November 2007 Archives

Citrus and vanilla infused bourbon

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Despite the two week interval I'm afraid I'm still stuck on a hard liquor theme.  So this week, a delicious bourbon whiskey infusion, plus a cocktail to use it in.  (Actually, the 1794 is usually made with rye whiskey, but not in this household as we don't have any.)

Smcitrusvanillabourbon0008.JPG This ‘recipe’ comes from Scott Beattie, the talented barman at the Cyrus restaurant bar in Healdsburg, California, who is reputed to be the best ‘mixologist’ in America.  After we’d worked our way through most of his cocktail menu, he happily divulged his bourbon-infusing secrets…


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Smcitrusvanillabourbon0005.JPGSo what is whiskey?  And rye and bourbon for that matter? 

A whiskey is a spirit distilled from fermented grain(s) and then aged in barrels. 

They vary from place to place by blend of grains used, number of distillations, types of barrel used, ageing time and temperature, filtration method, ingredients added, and much more... 

The cocktail

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Sm1794s0003.JPGWhy a cocktail is called a cocktail is a question that has a number of different answers, which are each ridiculous, yet strangely plausible in that it would be nice to believe one of them...

Either, a barmaid in New York called Betsy, who thought outside the traditional garnish box, started serving mixed alcoholic drinks adorned with cock’s tail stirrers taken from her feathery bar décor.  Or, savvy tavern keepers would...


california, usa
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This cocktail is in the Manhattan family, but much more elusive.  It seems there are only two places sophisticated enough to serve it in San Francisco, not counting our kitchen - the top notch restaurant Range and the über-cool speakeasy style bar Bourbon & Branch.  For a truly amazing cocktail experience, try it with vanilla and citrus infused bourbon instead of rye.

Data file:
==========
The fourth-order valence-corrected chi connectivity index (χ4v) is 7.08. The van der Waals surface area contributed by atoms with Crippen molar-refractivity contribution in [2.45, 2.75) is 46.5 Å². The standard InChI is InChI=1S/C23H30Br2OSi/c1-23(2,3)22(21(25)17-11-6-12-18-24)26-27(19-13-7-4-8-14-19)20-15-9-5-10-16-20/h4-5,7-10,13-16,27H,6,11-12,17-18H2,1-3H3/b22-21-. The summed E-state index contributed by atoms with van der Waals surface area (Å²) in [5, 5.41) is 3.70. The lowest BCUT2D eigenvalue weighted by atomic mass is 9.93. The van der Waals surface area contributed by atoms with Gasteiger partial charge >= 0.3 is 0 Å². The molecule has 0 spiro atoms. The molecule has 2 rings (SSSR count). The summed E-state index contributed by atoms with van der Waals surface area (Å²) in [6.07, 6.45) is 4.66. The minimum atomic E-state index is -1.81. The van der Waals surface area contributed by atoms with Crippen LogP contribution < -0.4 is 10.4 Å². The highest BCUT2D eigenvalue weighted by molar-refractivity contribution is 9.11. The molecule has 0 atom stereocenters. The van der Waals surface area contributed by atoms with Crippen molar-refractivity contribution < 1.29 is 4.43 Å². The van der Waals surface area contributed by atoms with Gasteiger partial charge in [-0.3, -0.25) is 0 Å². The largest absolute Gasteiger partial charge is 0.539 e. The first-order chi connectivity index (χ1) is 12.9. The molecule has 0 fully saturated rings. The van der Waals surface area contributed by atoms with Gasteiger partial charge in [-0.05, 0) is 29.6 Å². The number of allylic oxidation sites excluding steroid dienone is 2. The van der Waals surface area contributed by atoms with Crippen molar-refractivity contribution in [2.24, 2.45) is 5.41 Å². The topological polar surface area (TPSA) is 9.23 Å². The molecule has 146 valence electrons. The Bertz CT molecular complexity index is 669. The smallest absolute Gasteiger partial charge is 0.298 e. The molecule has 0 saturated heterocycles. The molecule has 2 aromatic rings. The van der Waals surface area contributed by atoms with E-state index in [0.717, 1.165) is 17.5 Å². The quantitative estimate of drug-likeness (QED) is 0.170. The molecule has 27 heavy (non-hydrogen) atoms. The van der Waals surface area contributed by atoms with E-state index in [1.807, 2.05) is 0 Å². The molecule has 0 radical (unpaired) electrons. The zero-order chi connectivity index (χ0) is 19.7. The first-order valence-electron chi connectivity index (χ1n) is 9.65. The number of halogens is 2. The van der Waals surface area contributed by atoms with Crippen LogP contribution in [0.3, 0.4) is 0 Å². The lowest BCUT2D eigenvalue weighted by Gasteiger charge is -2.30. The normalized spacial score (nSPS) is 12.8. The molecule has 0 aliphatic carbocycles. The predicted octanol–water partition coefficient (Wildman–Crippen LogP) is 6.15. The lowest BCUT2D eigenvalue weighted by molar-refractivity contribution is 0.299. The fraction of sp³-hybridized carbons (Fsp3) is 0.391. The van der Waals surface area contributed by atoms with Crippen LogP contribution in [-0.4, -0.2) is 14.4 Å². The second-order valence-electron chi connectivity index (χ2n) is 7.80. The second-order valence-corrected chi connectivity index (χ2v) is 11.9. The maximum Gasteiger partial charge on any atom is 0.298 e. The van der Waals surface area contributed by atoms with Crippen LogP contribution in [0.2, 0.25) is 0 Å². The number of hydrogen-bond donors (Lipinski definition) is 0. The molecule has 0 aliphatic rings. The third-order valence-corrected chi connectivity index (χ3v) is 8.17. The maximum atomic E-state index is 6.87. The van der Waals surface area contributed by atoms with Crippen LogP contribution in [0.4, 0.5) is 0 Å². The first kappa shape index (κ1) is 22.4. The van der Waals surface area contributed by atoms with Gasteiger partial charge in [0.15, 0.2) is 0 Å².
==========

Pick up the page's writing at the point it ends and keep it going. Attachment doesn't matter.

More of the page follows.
Sm1794s0003.JPGThis recipe is for Tracy and David, who helped us enjoy a few last weekend at Tim's 21st(ish) birthday party in their super-stylish Eichler house in Orange County.  It is the result of many a long night of intensive research conducted at some of California's most sophisticated bars, just for you.

Manhattan babas

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While living in California the Manhattan has been my most favourite cocktail, and the apartment has been stocked with the necessary ingredients at all times, which I suppose is why my rum babas ended up as Manhattan babas. They did not disappoint.  You could make the more traditional version instead, or dream up another.  I think an Old Fashioned Baba would be delicious too… 

smmanhattanbaba0005.jpgThe baba, by the way, gets its name from the babka, a related Eastern European cake.  Baba means grannie / old woman, and babka means little grannie / old woman, yet the babka is almost always a bigger cake than the baba.  Bizarre but true.  We might have to go to Eastern Europe to get to the bottom of this linguistic culinary puzzle.  I think we'll drive there, after Christmas.


Culinary Anthropologist